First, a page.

Many leaf blower devotees are quite fat -- at least that's how things look in my small town. They're out in force right now, working to remove every last leaf or twig on the lawn before Thanksgiving rolls around. Even if I can't see them, I can certainly hear them. Some models blow up to 200 miles per hour, their engines whining noisily with the effort. But the machines are more than a neighborhood nuisance. U.S. News & World Report has claimed that a single gas-powered leaf blower can create as much pollution annually as do 80 cars.

The hand-held contraptions weren't always like this. It's believed that the leaf blower's long-ago precursor was a simple bellows, pumped by hand. By the 1970s, though, motorized blowers were in use. Because of the nuisance factor and the negative environmental impact, there has been talk of banning the leaf blower completely, in some pockets of the U.S. But for myriad reasons, the bans usually don't take hold.

We don't necessarily have to regulate leaf blowers out of existence. Rather than arguing the environmental angle, I think leaf blower opponents would have better luck playing up the health benefits associated with tackling most landscaping chores by hand. For my part, I sometimes casually drop into conversation that I've lost a few pounds raking the leaves and pruning my shrubs one snip at a time.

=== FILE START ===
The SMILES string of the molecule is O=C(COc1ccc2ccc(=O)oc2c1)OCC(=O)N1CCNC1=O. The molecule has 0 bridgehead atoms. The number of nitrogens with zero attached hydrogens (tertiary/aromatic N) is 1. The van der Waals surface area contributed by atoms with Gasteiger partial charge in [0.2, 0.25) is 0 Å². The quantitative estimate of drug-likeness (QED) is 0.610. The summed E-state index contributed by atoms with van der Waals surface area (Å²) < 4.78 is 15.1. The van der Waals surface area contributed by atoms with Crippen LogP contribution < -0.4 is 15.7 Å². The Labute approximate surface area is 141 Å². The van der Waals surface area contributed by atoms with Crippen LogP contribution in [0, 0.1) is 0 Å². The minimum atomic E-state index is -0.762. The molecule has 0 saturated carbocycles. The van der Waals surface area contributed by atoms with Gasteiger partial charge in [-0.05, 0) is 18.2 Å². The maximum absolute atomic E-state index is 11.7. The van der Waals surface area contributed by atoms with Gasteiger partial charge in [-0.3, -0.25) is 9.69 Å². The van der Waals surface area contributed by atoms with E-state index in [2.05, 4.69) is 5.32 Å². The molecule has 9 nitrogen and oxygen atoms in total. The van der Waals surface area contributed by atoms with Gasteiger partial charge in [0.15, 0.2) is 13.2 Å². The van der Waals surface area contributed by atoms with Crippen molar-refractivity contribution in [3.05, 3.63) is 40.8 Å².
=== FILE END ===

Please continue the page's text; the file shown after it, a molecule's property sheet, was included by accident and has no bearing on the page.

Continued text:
And it's true. One online calorie counter, for instance, suggests a person weighing 150 pounds will burn over 200 calories per hour while raking leaves, and 238 calories will melt away during one hour of pruning shrubs with manual clippers rather than the high-powered hedge trimmer. Not too shabby. So, with a nod to Sarah Silverman's Great Schlep, I say we lobby our grandparents -- as well as our parents, aunts, uncles and everyone else -- to hang up their ear-splitting, gas-guzzling leaf blowers for the sake of physical fitness. And, should they refuse to stop blowing leaves, at the very least, we can try to convince them to opt for one of the lower-impact electric-powered models instead.

Story by Susan Brackney. This article originally appeared in Plenty in November 2008. The story was added to

Copyright Environ Press 2008